American Children Consume Loads Of Artificial Colors

At Naturally Savvy we continually warn about the effects of artificial food colors (AFCs), particularly on children. A recently published study found that the amount of AFCs allowed in food and beverages in the U.S. has increased five fold, per capita, from 1950 to 2012. The U.S. Food and Drug Administration (FDA) allows nine different colors. Purdue University scientists looked at the amount of artificial food colors in beverages, foods, and sweets and found that a child could easily consume 100 mg of AFCs in one day, and some children could consume over 200 mg a day. The researchers concluded that “many children could be consuming far more dyes than previously thought.”

Read more about artificial color and health concerns

Cereals are something that children commonly eat for breakfast. Researchers found that many cereals contain a staggering amount of AFCs. Take General Mills’ Trix cereal, which lists Yellow 6, Blue 1 and Red 40 in its ingredients list. According to the study, Trix had 36.4 milligrams of AFCs. Fruity Cheerios had 31 milligrams. The cereal with the highest levels of AFCs was Cap’n Crunch’s Oops! All Berries with 41 milligrams.

Sweets have even higher levels of AFCs. Target's Mini Green Cupcakes had 55.3 mg of Yellow 5, Blue 1, Yellow 6, and Red 40, the highest amount found in any food. Skittles had the highest levels in candies. Skittles Originals had 33.3 mg per serving. M&M’s Milk Chocolate had 29.5 mg per serving. Both are manufactured by Mars, Inc.

The largest source of AFCs in the American diet is from beverages, the researchers discovered. There are high amounts in 8-ounce servings, including 18 mg in Full Throttle Red Berry energy drink, 22.1 mg in Powerade Orange Sports Drink, 33.6 mg in Crush Orange, 41.5 mg in Sunny D Orange Strawberry, and 52.3 mg per serving in Kool-Aid Burst Cherry.

The study is the first to look at the amounts of AFCs in food and beverage products. Center for Science In the Public Interest (CSPI) executive director Michael F. Jacobson says:

“Until now, how much of these neurotoxic chemicals are used in specific foods was a well-kept secret. I suspect that food manufacturers themselves don't even know. But now it is clear that many children are consuming far more dyes than the amounts shown to cause behavioral problems in some children. The cumulative impact of so much dyed foods in children's diets, from breakfast, lunch, dinner, and snacks, is a partial reason why behavioral problems have become more common.”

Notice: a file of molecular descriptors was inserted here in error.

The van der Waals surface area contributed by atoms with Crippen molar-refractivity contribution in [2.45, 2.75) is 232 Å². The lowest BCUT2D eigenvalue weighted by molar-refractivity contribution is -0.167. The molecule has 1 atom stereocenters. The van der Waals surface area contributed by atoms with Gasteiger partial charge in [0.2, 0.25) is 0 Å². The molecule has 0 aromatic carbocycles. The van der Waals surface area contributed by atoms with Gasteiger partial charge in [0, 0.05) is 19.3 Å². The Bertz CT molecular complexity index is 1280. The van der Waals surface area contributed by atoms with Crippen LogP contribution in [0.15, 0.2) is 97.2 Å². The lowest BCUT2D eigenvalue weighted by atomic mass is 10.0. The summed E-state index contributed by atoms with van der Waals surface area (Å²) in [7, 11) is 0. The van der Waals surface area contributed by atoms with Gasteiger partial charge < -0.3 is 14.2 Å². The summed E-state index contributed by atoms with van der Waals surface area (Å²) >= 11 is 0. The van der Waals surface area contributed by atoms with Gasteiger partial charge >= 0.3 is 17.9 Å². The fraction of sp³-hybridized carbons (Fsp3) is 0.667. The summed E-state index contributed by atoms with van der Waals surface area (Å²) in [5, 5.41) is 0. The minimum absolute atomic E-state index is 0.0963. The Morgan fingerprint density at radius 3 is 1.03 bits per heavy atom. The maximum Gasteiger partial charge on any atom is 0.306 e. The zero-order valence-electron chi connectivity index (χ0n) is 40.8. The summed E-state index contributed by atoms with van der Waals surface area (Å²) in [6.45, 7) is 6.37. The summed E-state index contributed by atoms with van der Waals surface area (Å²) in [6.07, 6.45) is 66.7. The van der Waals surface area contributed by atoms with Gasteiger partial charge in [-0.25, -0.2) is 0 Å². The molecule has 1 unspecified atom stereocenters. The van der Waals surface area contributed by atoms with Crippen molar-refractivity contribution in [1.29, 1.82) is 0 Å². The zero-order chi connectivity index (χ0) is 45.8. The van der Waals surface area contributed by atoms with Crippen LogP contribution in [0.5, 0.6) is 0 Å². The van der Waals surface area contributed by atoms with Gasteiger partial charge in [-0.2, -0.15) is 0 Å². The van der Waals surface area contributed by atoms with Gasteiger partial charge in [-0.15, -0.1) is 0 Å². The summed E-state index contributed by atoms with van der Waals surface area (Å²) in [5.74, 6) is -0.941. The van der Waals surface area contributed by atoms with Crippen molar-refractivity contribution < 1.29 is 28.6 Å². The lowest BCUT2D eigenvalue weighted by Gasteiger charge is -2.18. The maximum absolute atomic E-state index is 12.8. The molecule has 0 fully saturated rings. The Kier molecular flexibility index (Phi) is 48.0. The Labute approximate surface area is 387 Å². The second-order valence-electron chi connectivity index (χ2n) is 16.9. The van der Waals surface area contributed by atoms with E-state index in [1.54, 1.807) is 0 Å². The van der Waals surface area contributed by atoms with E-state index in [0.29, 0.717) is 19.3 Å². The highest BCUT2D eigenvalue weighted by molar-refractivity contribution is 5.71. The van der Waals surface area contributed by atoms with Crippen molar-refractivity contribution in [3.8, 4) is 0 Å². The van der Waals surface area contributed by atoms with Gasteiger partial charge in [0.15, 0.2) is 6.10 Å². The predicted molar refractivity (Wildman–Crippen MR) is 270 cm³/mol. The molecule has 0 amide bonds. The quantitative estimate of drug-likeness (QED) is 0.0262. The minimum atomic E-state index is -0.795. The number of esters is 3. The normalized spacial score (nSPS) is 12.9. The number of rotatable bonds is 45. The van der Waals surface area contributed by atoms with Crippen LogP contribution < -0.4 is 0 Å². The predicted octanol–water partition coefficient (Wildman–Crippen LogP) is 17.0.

Read: An (Unplanned) Artificial Color Experiment

There are a number of studies which show that there is a link between AFCs and hyperactivity. Since the 1970s, scientists have looked at that link and there have been dozens of studies over the last 40 years that looked at how AFCs and other ingredients can affect children’s behavior. In 2011, the FDA evaluated the various studies and concluded that there may be a link. However, the federal agency has yet to take any kind of action to regulate the use of AFCs or require warning labels. The FDA’s lack of regulation is very different than in Europe. The European Parliament requires a warning label on an food and beverage that contains certain AFCs. The label must state that the AFCs “may have an adverse effect on activity and attention in children”

If you want to protect yourself and your children from AFCs, check out our book "Unjunk Your Junk Food: Healthier Alternatives To Conventional Snacks."

Image: Brittany Randolph

By Andrea Donsky| May 27, 2014
Categories:  Nest

About the Author

Andrea Donsky

Andrea Donsky

Founder & Chief Passionista at See my full bio here.

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